[No, nothing can make a vacuum collapse a realistic possibility - because it would mean that the decay has already happened and we wouldn’t be here.

Background info: this period of extremely rapid expansion is described here along with the evidence that it happened: What is the inflation theory? The precise details of how this happened are not yet known, with many theories about it.

For example, with some theories the vacuum decay gets easily triggered in the very early universe in the first fraction of a second immediately after it is born Since this clearly hasn’t happened, we conclude that those theories are incorrect.]

4. Should I worry about the Universe ending any other way in my lifetime?

The nice thing here is that everything, I mean all known or unknown possibilities, are heavily constrained by the same already twice invoked argument: the Universe seems to be a very long-lived beast. There is no reason to think anything cataclysmic will happen this millennium, since nothing of the sort has happened on any of the over thirteen million millennia prior. Our cosmic epoch is not in any way special. It is actually rather boring if one compares it to the very early Universe with an extreme temperature and pressure. The cosmos will keep on going just like it has done for the previous many, many millennia.

[The cosmos is a long lived beast by the same argument as before. Our millennium is not in any way special - it’s actually rather boring - compared to early in the universe when things changed very quickly over very short periods of time. There is no reason to think this millennium will be any different from the past many many millennia]

Conclusion - summary of what Tommi said

The false vacuum decay is of absolutely no concern. The prediction from the standard model means that in every practical sense there is no chance of this happening.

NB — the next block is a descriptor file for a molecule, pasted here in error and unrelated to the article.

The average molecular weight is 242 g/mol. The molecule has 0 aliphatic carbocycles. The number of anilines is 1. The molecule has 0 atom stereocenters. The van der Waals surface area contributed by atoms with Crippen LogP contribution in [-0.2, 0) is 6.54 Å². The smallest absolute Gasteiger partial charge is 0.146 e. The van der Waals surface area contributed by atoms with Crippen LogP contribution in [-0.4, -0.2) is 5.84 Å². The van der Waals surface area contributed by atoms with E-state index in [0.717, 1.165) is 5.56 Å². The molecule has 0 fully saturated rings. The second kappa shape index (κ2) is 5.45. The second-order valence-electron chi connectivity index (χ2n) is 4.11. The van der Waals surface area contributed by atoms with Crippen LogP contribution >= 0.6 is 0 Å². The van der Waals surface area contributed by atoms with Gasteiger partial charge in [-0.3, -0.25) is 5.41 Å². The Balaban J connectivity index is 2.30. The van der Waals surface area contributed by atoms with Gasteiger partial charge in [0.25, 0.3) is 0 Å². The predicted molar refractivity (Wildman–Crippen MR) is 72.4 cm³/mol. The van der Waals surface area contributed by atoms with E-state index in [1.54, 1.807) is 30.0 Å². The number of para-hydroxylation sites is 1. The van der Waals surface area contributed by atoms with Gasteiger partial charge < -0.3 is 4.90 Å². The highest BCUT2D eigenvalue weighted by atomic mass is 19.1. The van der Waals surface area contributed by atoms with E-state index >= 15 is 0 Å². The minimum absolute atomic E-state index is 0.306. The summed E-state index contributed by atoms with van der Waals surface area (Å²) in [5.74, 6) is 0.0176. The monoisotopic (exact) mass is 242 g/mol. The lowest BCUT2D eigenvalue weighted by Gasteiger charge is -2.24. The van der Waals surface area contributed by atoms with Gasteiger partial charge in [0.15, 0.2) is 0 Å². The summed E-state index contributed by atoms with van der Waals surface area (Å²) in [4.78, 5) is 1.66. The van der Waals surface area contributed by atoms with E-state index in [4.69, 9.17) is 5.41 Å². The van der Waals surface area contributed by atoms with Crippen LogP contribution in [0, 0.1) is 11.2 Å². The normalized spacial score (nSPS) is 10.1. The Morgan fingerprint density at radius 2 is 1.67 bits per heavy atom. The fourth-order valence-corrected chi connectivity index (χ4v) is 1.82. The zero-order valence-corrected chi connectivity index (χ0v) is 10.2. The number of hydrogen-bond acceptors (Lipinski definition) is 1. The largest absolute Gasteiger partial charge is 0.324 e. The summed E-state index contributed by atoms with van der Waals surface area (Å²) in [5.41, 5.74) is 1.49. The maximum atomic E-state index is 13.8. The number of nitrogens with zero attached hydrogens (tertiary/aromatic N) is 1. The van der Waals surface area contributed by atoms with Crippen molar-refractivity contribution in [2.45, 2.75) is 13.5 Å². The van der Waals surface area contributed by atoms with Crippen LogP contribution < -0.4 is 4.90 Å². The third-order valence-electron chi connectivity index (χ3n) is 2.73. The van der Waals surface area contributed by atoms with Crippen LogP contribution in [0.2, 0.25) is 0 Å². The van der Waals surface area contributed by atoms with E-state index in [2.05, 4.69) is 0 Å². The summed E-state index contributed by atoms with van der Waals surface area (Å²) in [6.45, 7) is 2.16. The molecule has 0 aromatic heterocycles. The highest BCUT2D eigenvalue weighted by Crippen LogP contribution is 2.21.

The cosmos is a long lived beast. Our millennium is not in any way special and the cosmos will keep going as it has done for the previous many many millennia. This is the situation no matter what future discoveries we make.

You may also be interested in some analogies I used to explain why this is of absolutely no concern such as the Space Cows analogy and 24 colliding planes in the next second. Dr Tommi Markkanen gave this endorsement to my analogies:

For anyone concerned about a possible vacuum instability affecting us now or in the future, please read this post carefully. I think it does a fantastic job in explaining why it is absolutely of no concern."

It's here:

An expert answers your questions about false vacuum decay

Image from this conference: a Higgs cosmology | Royal Society

Image shows: Higgs candidate event superimposed on a Hubble Space Telescope photograph of the Abell 520 cluster

Credits: candidate event is from the CMS experiment (image credit: CERN; CMS; T. McCauley and L. Taylor) Abell 520 cluster (image credit: NASA; ESA; CFHT; CXO; M.J. Jee, University of California, Davis, and A. Mahdavi, San Francisco State University)

Dr Tommi Markkanen is a cosmologist who has been working on the Higgs vacuum metastability for most of his career, author of many publications on the topic and lead author of this review: Cosmological Aspects of Higgs Vacuum Metastability

He is is supported by the Marie Sklodowska-Curie grant (agreement No. 786564.)